Extraordinary Moray kids continue to buck a national trend

Easter Project Group

Moray youngsters will be demonstrating a little bit of magic with a map when they take part in a two-day event at Roseisle Forest this Easter weekend.

The Moravian Orienteering Club is teaming up with Milne’s ASG Active Schools co-ordinator Donna Brown and Scottish Orienteering’s regional development officer Mike Rodgers to further hone the skills learned in Moray’s schools in recent years.

According to a study conducted by nPower, 81% of UK children aged between five and 13 have difficulties reading a map – however, that is not the case in Moray where pupils have been taking part in their hundreds in a wide-ranging programme of orienteering skills training.

Over the last month a team has been working on putting together this weekend’s event for which the opening session, on Easter Sunday, will form part of the Forestry Commission’s Easter Extravaganza family open day.

Youngsters will be setting out three courses of varying length and difficulty with the idea that anyone can come along and try their hand at running with a map. And to make sure that nobody misses out they will be repeating the event the next day, which will also mean that people can come back and try to beat their time from before.

“We’re calling this our orienteering experience” 11-year-old Nadine Corbett said. The Milne’s Primary School pupil added: “It’s been a good orienteering experience for us, as well as the people who will take part.

“That’s because we’ve had to do everything from designing the courses to learning how to work the computers and designing posters to advertise our event. We even had to go through a risk assessment to make sure that everything we’ve done is safe and we’ve thought through what we’ll do in an emergency such as if someone gets injured on the course.”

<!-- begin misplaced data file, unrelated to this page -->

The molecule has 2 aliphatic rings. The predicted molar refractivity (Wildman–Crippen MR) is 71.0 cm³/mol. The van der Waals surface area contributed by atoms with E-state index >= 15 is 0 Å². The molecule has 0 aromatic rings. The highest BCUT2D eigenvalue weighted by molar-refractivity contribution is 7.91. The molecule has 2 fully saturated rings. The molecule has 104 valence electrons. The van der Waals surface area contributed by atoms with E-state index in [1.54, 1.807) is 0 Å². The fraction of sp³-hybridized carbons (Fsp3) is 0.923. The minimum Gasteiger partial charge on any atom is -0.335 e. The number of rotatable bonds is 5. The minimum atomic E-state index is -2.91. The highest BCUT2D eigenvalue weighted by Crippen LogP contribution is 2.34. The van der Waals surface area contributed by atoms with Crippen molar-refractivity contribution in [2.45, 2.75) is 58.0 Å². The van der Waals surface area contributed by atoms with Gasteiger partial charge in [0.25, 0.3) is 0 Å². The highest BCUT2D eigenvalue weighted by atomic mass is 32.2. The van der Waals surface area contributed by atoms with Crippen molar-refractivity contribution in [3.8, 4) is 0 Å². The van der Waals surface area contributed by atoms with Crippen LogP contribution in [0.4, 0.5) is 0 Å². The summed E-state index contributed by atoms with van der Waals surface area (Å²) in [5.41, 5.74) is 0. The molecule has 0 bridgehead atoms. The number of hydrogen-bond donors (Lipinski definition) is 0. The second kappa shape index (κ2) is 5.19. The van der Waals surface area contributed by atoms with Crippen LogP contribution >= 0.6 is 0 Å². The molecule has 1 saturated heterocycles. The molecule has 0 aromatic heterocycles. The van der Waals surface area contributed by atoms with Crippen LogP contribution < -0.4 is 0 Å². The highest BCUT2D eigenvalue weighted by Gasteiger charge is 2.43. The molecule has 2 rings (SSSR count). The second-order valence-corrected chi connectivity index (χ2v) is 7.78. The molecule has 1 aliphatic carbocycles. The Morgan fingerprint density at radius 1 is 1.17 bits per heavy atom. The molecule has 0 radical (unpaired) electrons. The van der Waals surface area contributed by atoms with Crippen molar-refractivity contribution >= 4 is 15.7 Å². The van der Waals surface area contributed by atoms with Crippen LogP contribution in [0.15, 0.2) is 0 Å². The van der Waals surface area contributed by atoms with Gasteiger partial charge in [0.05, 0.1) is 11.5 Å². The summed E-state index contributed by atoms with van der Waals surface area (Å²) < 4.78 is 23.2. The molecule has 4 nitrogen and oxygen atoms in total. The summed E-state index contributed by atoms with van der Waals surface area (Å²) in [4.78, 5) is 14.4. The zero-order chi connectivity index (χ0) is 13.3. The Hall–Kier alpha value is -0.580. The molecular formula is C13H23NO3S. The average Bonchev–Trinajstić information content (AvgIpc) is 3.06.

Class mate Hannah Kingham is a member of Moravian club and already a veteran at course planning. She designed the courses for one of the club’s competitions last year, and her skills have become so advanced that project supervisor Mike Rodgers admitted that he’d had almost no input – “I just sat there and watched” he said.

Entry to the event, which starts at 1pm on Easter Sunday and 12pm on Monday, is by donation to the charity which is aptly called “Lucy’s Fight”. The team are asking for a minimum of £2 from children and £3 from adults – “But People are welcome to donate more!” said publicity spokesgirl Carrie Brown from Lhanbryde Primary School.

Mike Rodgers said: “This has been an excellent opportunity for the children to learn all sorts of skills that will stand them in good stead when they move up to secondary school and beyond.

“Orienteering is a sport like no other for linking to other areas of the curriculum. As well playing their part in building up the excitement ahead of this summer’s amazing orienteering week, these pupils have discovered how to work as a team. They will get chance to practice their people-facing and communication skills on the days of the event, and the fact that we’re doing the exact same event twice over will mean they can consolidate their learning.”

The courses on offer at Roseisle are White (1.8 m for complete beginners), Yellow (2.3 Km for novices) and Orange (3.1 Km for those who want a trickier challenge). Moravian are hosting the event details on their web site www.moravianorienteering.org.

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